As Facebook is upending the journalism industry, the New York Times is continues their campaign of exposing Facebook’s questionable data use.
Summary from The Download via the MIT Technology Review
NYT’s tl;dr of their report
While it is true that Facebook hasn’t sold users’ data, for years it has struck deals to share the information with dozens of Silicon Valley companies. These partners were given more intrusive access to user data than Facebook has ever disclosed. In turn, the deals helped Facebook bring in new users, encourage them to use the social network more often, and drive up advertising revenue.
NY Times on Facebook and their partners
Facebook allowed Microsoft’s Bing search engine to see the names of virtually all Facebook users’ friends without consent, the records show, and gave Netflix and Spotify the ability to read Facebook users’ private messages.
The social network permitted Amazon to obtain users’ names and contact information through their friends, and it let Yahoo view streams of friends’ posts as recently as this summer, despite public statements that it had stopped that type of sharing years earlier.
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Facebook, in turn, used contact lists from the partners, including Amazon, Yahoo and the Chinese company Huawei — which has been flagged as a security threat by American intelligence officials — to gain deeper insight into people’s relationships and suggest more connections, the records show.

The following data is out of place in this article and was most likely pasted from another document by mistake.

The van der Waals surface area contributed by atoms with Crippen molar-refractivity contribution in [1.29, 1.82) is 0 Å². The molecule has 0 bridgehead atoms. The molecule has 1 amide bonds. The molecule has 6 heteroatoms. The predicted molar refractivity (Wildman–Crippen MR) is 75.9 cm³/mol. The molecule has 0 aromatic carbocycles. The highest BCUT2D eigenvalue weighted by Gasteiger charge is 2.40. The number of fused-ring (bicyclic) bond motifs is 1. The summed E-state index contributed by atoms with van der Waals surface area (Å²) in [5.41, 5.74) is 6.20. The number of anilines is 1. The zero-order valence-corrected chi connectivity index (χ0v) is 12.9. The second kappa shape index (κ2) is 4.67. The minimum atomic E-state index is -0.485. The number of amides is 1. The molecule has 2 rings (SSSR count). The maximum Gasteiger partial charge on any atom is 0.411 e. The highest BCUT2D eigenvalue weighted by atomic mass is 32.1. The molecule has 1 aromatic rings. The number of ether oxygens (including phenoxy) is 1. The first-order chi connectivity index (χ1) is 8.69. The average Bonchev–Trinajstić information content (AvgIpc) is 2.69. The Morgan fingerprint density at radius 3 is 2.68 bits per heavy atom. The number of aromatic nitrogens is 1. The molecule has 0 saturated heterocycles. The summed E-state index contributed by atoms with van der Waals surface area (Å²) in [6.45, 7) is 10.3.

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Facebook also allowed Spotify, Netflix and the Royal Bank of Canada to read, write and delete users’ private messages, and to see all participants on a thread — privileges that appeared to go beyond what the companies needed to integrate Facebook into their systems, the records show… A spokesman for Netflix said Wednesday that it had used the access only to enable customers to recommend TV shows and movies to their friends.
So by signing in to Spotify with your Facebook account, Spotify has the ability to read all your private Facebook messages.
Facebook empowered Apple to hide from Facebook users all indicators that its devices were asking for data. Apple devices also had access to the contact numbers and calendar entries of people who had changed their account settings to disable all sharing, the records show.
This confusing two sentences reiterates, facebook does not sell user data. Instead, it uses a loophole to sell access to Facebook owned data:
Facebook has never sold its user data, fearful of user backlash and wary of handing would-be competitors a way to duplicate its most prized asset. Instead, internal documents show, it did the next best thing: granting other companies access to parts of the social network in ways that advanced its own interests.
This is not the first time Facebook’s data sharing practices have drawn scrutiny:
In late 2009, it changed the privacy settings of the 400 million people then using the service, making some of their information accessible to all of the internet. Then it shared that information, including users’ locations and religious and political leanings, with Microsoft and other partners.
Facebook called this “instant personalization” and promoted it as a step toward a better internet, where other companies would use the information to customize what people saw on sites like Bing. But the feature drew complaints from privacy advocates and many Facebook users that the social network had shared the information without permission.